We have previously shown that NV carry specific EV marker proteins such as tetraspanins (CD9, CD63, and CD81) and Flotillin-1 . Interestingly, nanoparticle flow cytometric analysis of SyEV showed the presence of CD63 on the vesicular surface (Additional file 1: Fig. S3), and other EV tetraspanins were also found in the SyEV proteome (data not shown), showing that SyEV share a common protein profile with EV. Moreover, we performed comparative proteomics to determine in greater detail the protein composition of SyEV vs. EV. The relative abundance of each protein showed that 2803 proteins were not altered between SyEV and EV, whereas 563 and 153 proteins were increased and decreased in SyEV, respectively (Fig. 2 g, h). Further, the SyEV proteome was relatively enriched in subcellular localization proteins belonging to the plasma membrane, while cytosolic and nuclear proteins were less abundant compared to EV (Fig. 2i), which was similar to the comparison of SyEV vs. NV (Fig. 2f). Overall, these findings suggest that our specific procedure for SyEV produces highly pure membrane vesicles deficient in cytosolic proteins but enriched in membrane proteins.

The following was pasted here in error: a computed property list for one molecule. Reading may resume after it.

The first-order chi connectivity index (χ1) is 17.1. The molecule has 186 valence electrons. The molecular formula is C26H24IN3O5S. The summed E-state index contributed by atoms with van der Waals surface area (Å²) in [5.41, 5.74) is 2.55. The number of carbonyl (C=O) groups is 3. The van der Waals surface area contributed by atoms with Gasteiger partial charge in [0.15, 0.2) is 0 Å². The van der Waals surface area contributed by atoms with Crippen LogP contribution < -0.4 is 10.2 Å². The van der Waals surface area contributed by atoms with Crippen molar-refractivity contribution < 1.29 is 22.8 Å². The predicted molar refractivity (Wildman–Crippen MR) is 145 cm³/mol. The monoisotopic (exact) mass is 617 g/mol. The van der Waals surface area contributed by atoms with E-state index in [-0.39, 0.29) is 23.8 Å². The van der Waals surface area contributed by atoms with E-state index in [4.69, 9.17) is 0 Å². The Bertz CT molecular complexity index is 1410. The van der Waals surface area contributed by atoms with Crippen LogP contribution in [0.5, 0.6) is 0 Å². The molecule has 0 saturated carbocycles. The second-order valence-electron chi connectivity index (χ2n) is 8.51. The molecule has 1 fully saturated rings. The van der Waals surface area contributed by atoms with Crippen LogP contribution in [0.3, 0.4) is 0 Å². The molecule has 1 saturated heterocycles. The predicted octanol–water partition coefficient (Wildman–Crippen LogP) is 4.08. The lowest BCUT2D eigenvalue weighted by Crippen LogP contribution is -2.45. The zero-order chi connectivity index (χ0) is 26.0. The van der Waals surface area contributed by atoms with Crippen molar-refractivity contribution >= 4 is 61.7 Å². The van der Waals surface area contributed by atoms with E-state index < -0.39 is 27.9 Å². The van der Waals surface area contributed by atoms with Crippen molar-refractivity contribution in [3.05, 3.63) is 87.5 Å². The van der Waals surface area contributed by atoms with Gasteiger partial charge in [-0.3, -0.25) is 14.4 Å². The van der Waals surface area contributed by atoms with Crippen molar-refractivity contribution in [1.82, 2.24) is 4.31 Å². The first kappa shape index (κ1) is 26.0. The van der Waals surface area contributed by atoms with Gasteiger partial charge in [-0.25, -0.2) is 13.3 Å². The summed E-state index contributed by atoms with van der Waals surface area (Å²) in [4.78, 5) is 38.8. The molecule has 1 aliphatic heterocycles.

Functional proteomic profiling of SyEV predicts their ability to modulate the immune system
We additionally performed GO analysis using the Panther tools to understand the therapeutic function driven by SyEV proteins. Proteins of the SyEV proteome were primarily transporters, transmembrane signal receptors, and cell adhesion molecules (Additional file 1: Fig. S4a). Importantly, several subsets of proteins were predicted to be involved in cellular defense/immunity, supporting the hypothesis that SyEV might retain anti-inflammatory functions. Further functional analysis of the SyEV proteome revealed that many proteins belong to biological pathways regulating inflammation and cytokine/chemokine biology (Additional file 1: Fig. S4b). Moreover, the Funrich analysis tool showed that SyEV proteins were enriched in the GO biological processes of signal transduction, cell communication, and transport, whereas SyEV proteins were less related to cell growth and metabolism (Additional file 1: Fig. S4c).
MSC-derived SyEV retain the intrinsic anti-inflammatory function of NV or natural EV produced by the same cells